The CDC's Pregnancy & Drinking Guidelines Are Nothing to Freak Out About

wineThe CDC raised eyebrows (and ire) this week when the media thought it released guidelines stating that all women of childbearing age who aren't on birth control should avoid drinking in an attempt to cut down on rates of fetal alcohol syndrome. Headlines like "Protect Your Womb From the Devil Drink" and "An Unrealistic Warning From the CDC to Women: Don't Drink Unless You're Using Birth Control" made the recommendations seem reductive and condescending -- but the CDC has since clarified its statements. 

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Though initial coverage of the report seemed to suggest otherwise, Lela McKnight-Eily (epidemiologist and clinical psychologist on the Fetal Alcohol Syndrome Prevention Team at the CDC) says that its warning was really meant for women who are actively trying to conceive. Which is understandable, given that -- according to the report -- three in four women who want to get pregnant as soon as possible do not stop drinking alcohol when they stop using birth control.

"We definitely didn't make any recommendations for women who are pre-pregnant," McKnight-Eily told the Huffington Post.

She continued: "It's more a matter of women knowing and being informed that if they are drinking alcohol, sexually active, and not using birth control, that they could be exposing a baby to a teratogen, and that could cause fetal alcohol spectrum disorders."

More from The Stir: New Drinking & Motherhood Study Shows You Might as Well Just Not Get Pregnant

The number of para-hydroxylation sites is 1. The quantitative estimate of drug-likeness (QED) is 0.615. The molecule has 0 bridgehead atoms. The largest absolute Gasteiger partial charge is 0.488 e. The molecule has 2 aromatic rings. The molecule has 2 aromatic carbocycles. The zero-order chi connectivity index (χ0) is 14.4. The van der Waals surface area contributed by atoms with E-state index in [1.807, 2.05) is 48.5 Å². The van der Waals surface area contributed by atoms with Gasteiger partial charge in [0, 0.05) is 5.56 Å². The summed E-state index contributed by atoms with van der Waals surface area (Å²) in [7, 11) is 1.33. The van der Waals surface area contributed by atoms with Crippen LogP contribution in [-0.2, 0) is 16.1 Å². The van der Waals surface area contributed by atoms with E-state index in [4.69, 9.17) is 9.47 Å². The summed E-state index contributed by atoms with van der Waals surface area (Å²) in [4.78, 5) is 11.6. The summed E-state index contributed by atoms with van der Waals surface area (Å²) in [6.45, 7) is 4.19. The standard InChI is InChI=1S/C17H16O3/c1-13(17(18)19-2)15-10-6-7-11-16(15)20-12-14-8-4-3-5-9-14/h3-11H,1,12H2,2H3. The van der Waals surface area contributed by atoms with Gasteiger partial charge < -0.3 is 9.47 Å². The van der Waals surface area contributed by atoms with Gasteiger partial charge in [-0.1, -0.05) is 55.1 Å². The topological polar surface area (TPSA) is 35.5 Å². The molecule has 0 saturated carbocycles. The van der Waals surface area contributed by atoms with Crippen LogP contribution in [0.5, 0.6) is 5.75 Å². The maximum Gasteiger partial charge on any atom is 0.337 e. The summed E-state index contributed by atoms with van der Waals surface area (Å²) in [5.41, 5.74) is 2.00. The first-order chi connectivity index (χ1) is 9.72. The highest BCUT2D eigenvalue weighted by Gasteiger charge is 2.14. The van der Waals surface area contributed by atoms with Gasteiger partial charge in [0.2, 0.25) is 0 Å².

Well, that's better. Because if the CDC really thought it was okay to tell an entire population of women that they shouldn't drink just in case they maybe get pregnant, that would have been a pretty epic case of scientific mansplaining. First of all, it would basically be saying that women can't tell the difference between binge-drinking and having a glass of wine with dinner. But that's not what the report really said -- what it really said was this:

Women of reproductive age should be informed of the risks of alcohol use during pregnancy, and contraception should be recommended, as appropriate, for women who do not want to become pregnant. Women wanting a pregnancy should be advised to stop drinking at the same time contraception is discontinued.

Pretty reasonable, and definitely not the paternalistic nightmare the media immediately made it out to be. Still, there might be an underlying insulting tone that people were picking up on, considering this follow-up comment given by Coleen Boyle, director of CDC’s National Center on Birth Defects and Developmental Disabilities:

It’s probable that that one glass of wine is not going to do anything, but you tell women that it’s safe to drink in pregnancy and then you end up with all this fetal alcohol syndrome -- and it is entirely preventable.

More from The Stir: 7 Celeb Moms Who Drank While They Were Pregnant (PHOTOS)

Because that message is kind of saying that women can't be trusted to control themselves around booze? Hmph. The CDC probably didn't mean that either. We hope.

All that aside, the recommendations seem sound. As the report points out, half of pregnancies in the US are unplanned, and apparently no difference in alcohol consumption was found between women who were trying to get pregnant and women who weren't. 

Of course, the CDC's clarification was necessary, as it is simply unrealistic -- and quite patriarchal -- to tell half the population to avoid alcohol if they are of childbearing age. Better to actually inform them of the risks of drinking while pregnant and encourage them to talk to their doctors throughout the conception process. Advocate for pre-prenatal care. And as if it weren't already abundantly obvious, make sure birth control is readily available to all women of childbearing age who want and need it!

 

Image via Jing/Flickr

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